The Condor Moment was another of Ian's successes to lodge itself in public parlance.

It must seem amazing to today's young folk that in the 1970s you could advertise pipe tobacco on television. Ian was a group head at the Ted Bates ad agency when he came up with That Condor Moment - which, he says with delicious understatement, “was quite a famous campaign at that time”.

The tobacco needed some creative oomph behind it, since it took longer to get used to than great rival St Bruno.

“I don't know what the word is . . . I don't want to insult it . . . 'rebarbative', perhaps. It was difficult to get into, and wasn't immediately pleasing, but then you got used to it and it was rather good. In other words, the message was 'Don't give up on your first packet - keep going and you'll get this moment of Nirvana.'”

The TV ads typically showed a pipesmoker becoming oblivious to the world around him as that moment of 'Ahh!' dawned.

(By this point I think we've worn Ian down. We'll return later to the poetry - promise - but we've now come so far that he might as well tell us the story from the beginning. The grandfather-of-three obliges, but warns: “I'm not one of the all-time greats, you know. I do have to make that clear!” Understood.)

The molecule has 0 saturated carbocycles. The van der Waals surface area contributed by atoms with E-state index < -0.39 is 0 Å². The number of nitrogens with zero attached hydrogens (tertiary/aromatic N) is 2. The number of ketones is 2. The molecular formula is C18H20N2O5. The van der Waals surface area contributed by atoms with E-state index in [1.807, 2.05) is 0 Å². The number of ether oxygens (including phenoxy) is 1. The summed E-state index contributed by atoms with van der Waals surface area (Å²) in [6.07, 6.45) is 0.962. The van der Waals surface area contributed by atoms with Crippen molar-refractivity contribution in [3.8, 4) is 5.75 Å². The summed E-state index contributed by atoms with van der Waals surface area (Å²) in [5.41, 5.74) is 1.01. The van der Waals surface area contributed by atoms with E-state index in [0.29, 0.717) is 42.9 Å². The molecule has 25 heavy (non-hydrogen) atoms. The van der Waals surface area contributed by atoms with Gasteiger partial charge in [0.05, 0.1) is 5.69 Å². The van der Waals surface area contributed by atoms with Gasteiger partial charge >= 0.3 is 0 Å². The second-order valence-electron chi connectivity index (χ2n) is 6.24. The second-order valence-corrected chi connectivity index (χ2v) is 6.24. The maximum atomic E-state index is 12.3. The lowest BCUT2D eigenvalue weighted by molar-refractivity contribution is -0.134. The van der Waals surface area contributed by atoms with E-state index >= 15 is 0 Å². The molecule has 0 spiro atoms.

Ian was born in Edinburgh and brought up in Lancaster. He took an English degree and hoped to become a writer or lecturer. But what he saw of lecturing didn't excite. Advertising folk had more appeal.

So, off to London in the 1960s to start his career with the agency McCann Erickson. Ian's loathe to blow his own trumpet, but he obviously had a knack for identifying what was different about a product, and what the audience wanted, and bringing the two together so everyone was happy.

He moved around agencies, with a spell at Lonsdale, then Ted Bates, which is where he had his Condor Moment triumph, and others.

Ian won “a couple of awards for various things”, including a British Television Award for an Ever Ready ad.